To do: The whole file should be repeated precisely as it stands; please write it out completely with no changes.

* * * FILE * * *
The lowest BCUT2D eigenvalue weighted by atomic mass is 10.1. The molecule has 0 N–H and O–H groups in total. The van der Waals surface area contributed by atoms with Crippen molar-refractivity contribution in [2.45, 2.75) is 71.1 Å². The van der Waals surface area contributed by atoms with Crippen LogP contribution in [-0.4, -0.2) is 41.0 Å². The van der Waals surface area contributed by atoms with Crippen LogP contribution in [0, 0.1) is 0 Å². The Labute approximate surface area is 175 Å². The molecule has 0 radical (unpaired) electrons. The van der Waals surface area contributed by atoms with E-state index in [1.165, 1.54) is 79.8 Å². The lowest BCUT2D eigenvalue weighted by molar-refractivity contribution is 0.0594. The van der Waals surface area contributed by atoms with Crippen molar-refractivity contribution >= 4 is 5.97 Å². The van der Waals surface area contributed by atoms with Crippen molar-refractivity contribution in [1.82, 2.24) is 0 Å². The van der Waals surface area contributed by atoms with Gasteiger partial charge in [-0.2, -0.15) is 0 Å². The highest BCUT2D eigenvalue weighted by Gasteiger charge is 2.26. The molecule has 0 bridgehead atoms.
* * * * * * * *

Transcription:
The lowest BCUT2D eigenvalue weighted by atomic mass is 10.1. The molecule has 0 N–H and O–H groups in total. The van der Waals surface area contributed by atoms with Crippen molar-refractivity contribution in [2.45, 2.75) is 71.1 Å². The van der Waals surface area contributed by atoms with Crippen LogP contribution in [-0.4, -0.2) is 41.0 Å². The van der Waals surface area contributed by atoms with Crippen LogP contribution in [0, 0.1) is 0 Å². The Labute approximate surface area is 175 Å². The molecule has 0 radical (unpaired) electrons. The van der Waals surface area contributed by atoms with E-state index in [1.165, 1.54) is 79.8 Å². The lowest BCUT2D eigenvalue weighted by molar-refractivity contribution is 0.0594. The van der Waals surface area contributed by atoms with Crippen molar-refractivity contribution >= 4 is 5.97 Å². The van der Waals surface area contributed by atoms with Crippen molar-refractivity contribution in [1.82, 2.24) is 0 Å². The van der Waals surface area contributed by atoms with Gasteiger partial charge in [-0.2, -0.15) is 0 Å². The highest BCUT2D eigenvalue weighted by Gasteiger charge is 2.26. The molecule has 0 bridgehead atoms.